Welcome to Apex City, formerly Bangalore. Here, technology is the key to survival, productivity is power, and even the self must be engineered, for the only noble goal in life: success.
Everything is decided by the mathematically perfect Bell Curve. With the right image, values and opinions, you can ascend to the glittering heights of the Ten Percent – the Virtual elite – and have the world at your feet. The less-fortunate struggle among the workaday Seventy Percent, or fall to the precarious Twenty Percent; and below that lies deportation to the ranks of the Analogs, with no access to electricity, running water or even humanity.
The system has no flaws, and cannot be questioned. Until a single daring theft sets events in motion that will change the city forever…


Lavanya Lakshminararayan’s, The Ten Percent Thief is one of those books I couldn’t stop reading- a truly impressive dystopian science fiction novel.

I received a copy of this book for a free and unbiased opinion.

High Tech Apex city is a deadly meritocracy, where everyone has their place, a place they have to earn and keep earning. If they don’t they fall down the ranks to the Twenty percenters or worse find themselves deported to the Analog world outside ( and yes, it is a very Analog world with no resources).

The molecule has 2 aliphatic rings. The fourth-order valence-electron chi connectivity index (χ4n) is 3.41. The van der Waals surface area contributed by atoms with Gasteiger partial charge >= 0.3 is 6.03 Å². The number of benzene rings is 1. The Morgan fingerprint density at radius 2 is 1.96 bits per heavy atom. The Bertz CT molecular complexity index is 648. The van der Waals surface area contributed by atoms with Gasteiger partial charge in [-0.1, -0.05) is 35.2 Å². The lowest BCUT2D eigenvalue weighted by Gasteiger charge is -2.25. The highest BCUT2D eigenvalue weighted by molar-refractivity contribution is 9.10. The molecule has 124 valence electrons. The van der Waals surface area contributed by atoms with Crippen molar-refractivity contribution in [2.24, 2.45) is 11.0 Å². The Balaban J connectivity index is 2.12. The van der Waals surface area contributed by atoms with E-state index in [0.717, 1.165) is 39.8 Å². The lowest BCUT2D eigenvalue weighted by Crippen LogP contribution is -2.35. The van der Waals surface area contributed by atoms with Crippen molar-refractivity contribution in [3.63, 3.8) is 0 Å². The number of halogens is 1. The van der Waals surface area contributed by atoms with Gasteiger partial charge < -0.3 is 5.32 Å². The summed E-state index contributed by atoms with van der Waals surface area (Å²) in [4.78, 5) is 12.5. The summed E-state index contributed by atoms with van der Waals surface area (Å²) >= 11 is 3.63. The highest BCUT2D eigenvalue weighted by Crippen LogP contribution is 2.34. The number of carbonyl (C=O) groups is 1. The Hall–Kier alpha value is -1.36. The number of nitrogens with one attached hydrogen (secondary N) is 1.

Read more: The Ten Percent Thief by Lavanya Lakshminarayan- Book review

I found it initially difficult to get into the book as the chapters are told from multiple points of view but when I figured out there is no main character as such I enjoyed each point of view chapter which highlights different aspects of life in Apex city.

The underlying story is how the analogs fight back and the awfulness of Apex City despite its wealth, gloss and high tech which makes everyone’s life easier.

As I said world-building is intricate and clever. I loved the idea of the richest people living on floating Lily leaves and the idea that people from Apex City send their children for a trip through the Analog world to warn them of the perils of not conforming. I felt sometimes that there were too many new terms for new tech but this is just me and it does help with the world -building.

Despite the dystopian feel, there are flashes of humour which stops the book from feeling too dark. This book is clearly set in the future but some of the themes in the book such as society and governments portray people not actively in work or needing extra as being a drain on society.

I did feel the book ended on an optimistic note with some hope for the analog and victuals to live together.

Perfect for Fans of

High tech or Dystopian science fiction

Dark Dweller by Gareth Worthington- Book review/Blog Tour

I’m pleased to be part of the blog tour for Dark Dweller by Gareth Worthington- here is my review for this science-fiction thriller.